• peteb

    maca

    It’s a misleading headline on the breakingnews site.. but I think the full story may be –

  • peteb

    Just to add. Arguably Mick’s point still remains.. “Are demographics shifting back in favour of southern protestants?”

    Although, personally, I’d rather have fewer schools [or even better none at all] identified by religion.

  • maca

    “Are demographics shifting back in favour of southern protestants?”

    Hasn’t this been happening for a number of years, the catholic population decreasing slightly and the protestant population rising slightly?

    Of course it’s all changing now anyway. Ireland’s population hit 4.13 million in April, the highest point since 1861, most of the reason is immigrants so there’s a good mix of religions coming in to the country.

  • Dave

    This is such a non-story.

    There are numerous protestant primary and secondary schools throughout the 26 counties – it is even the case that the legislation whereby the State funds teachers salaries for private schools was specifically introduced to support Protestant Schools. There are many schools ie Grammar School Dundalk which have a Protestant ethos but which are attended by an overwhelming catholic majority whose parents feel such an ethos and education is benificial.

  • Alan Anderson

    First?

    Maybe the quality of research should be subject to review most major towns have Protestant primary schools even “el paso” Dundalk(population is over 90% RC- similar pop stats of Larne and Carrickfergus) has Dun Dealgan Prebyterian primary.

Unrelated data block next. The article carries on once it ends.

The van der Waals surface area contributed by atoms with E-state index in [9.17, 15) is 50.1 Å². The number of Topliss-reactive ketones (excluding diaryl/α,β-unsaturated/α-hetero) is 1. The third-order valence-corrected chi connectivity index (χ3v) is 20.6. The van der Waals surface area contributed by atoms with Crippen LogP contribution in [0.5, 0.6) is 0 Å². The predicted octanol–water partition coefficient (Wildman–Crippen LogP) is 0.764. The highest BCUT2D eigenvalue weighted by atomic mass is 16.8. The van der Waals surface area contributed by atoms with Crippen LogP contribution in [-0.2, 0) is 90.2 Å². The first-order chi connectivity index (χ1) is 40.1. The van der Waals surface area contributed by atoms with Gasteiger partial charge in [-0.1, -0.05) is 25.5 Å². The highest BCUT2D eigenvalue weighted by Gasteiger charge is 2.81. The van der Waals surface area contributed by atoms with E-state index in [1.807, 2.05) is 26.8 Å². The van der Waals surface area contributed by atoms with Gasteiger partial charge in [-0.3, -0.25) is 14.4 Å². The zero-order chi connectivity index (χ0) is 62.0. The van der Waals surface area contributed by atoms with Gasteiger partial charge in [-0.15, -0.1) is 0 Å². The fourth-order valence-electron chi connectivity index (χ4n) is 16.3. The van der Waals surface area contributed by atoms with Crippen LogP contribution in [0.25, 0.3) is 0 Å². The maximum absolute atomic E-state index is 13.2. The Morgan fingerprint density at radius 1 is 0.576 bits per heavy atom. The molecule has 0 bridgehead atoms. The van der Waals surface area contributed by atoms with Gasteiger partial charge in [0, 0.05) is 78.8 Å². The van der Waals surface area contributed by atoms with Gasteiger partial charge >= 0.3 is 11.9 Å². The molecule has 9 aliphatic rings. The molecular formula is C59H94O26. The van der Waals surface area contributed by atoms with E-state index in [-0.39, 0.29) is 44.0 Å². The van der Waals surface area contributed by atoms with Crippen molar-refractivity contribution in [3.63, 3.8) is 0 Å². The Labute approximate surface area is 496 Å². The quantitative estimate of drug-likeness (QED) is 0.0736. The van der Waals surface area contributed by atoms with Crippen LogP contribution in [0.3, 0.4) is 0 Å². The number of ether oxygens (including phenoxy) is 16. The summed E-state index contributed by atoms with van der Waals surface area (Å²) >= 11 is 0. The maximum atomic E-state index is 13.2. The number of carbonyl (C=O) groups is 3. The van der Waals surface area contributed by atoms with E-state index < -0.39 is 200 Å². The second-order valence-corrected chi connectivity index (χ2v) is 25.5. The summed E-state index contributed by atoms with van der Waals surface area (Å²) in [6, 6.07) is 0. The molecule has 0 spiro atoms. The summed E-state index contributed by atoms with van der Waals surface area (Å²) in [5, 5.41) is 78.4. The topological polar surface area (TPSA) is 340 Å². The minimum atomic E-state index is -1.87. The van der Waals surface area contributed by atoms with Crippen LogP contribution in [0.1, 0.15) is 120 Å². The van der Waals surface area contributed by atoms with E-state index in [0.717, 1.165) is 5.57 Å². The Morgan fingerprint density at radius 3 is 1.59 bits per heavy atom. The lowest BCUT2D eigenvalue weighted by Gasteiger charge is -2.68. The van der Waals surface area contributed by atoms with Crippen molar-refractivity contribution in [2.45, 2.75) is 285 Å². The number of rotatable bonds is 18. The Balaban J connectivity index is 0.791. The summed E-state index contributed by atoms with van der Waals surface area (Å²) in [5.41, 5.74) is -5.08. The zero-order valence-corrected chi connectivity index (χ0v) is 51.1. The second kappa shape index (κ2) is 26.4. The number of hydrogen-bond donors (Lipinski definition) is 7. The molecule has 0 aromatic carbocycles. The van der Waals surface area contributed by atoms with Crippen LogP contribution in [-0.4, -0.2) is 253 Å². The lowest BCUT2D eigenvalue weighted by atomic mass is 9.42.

Suggest you re-word this article as its the kind of “propaganda” that has unionists thinking the south is a sectarian state.

  • dundalkmawn

    I attented Dundalk Grammar School. It was a protestant school, but more akin to intergrated education, a system that in the south appears to be a bastion of the protestant schools. Hmmm…

  • Mick Fealty

    Right. Caught on. I rescind. Give me a break? Too tired. Not watching the road. End of.

  • Mick Fealty

    And there’s me complaining about the quality of the comments. Genuine apologies. It was a slip in concentration. It happens.

    But if raises a new topic and it draws Alan back out of self imposed retirement, that’s got to be good!

  • Alan2

    “first new Church of Ireland school”

    Heck, are there actually any Church of Ireland schhools in NI? People refer to “Protestant” schools are usuually refering to state non-denominational schools rather than a genuine “Protestant school”.